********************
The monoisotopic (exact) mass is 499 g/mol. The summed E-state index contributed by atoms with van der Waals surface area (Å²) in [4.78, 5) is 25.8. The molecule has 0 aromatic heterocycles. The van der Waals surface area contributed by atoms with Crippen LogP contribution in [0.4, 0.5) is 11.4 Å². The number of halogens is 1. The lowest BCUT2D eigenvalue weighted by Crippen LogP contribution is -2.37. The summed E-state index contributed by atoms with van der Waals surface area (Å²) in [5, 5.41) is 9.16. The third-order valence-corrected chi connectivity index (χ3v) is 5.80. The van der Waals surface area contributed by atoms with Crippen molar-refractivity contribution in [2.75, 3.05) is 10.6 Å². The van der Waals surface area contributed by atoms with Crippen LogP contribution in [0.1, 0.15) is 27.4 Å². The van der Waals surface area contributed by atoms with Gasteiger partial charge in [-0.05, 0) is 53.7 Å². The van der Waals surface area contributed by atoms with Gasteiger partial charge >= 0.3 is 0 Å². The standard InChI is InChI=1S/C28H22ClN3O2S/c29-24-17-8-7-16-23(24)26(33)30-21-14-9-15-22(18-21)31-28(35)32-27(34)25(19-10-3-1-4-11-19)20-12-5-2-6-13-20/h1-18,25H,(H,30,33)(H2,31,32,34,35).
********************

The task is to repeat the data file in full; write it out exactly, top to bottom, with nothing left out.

The monoisotopic (exact) mass is 499 g/mol. The summed E-state index contributed by atoms with van der Waals surface area (Å²) in [4.78, 5) is 25.8. The molecule has 0 aromatic heterocycles. The van der Waals surface area contributed by atoms with Crippen LogP contribution in [0.4, 0.5) is 11.4 Å². The number of halogens is 1. The lowest BCUT2D eigenvalue weighted by Crippen LogP contribution is -2.37. The summed E-state index contributed by atoms with van der Waals surface area (Å²) in [5, 5.41) is 9.16. The third-order valence-corrected chi connectivity index (χ3v) is 5.80. The van der Waals surface area contributed by atoms with Crippen molar-refractivity contribution in [2.75, 3.05) is 10.6 Å². The van der Waals surface area contributed by atoms with Crippen LogP contribution in [0.1, 0.15) is 27.4 Å². The van der Waals surface area contributed by atoms with Gasteiger partial charge in [-0.05, 0) is 53.7 Å². The van der Waals surface area contributed by atoms with Gasteiger partial charge >= 0.3 is 0 Å². The standard InChI is InChI=1S/C28H22ClN3O2S/c29-24-17-8-7-16-23(24)26(33)30-21-14-9-15-22(18-21)31-28(35)32-27(34)25(19-10-3-1-4-11-19)20-12-5-2-6-13-20/h1-18,25H,(H,30,33)(H2,31,32,34,35).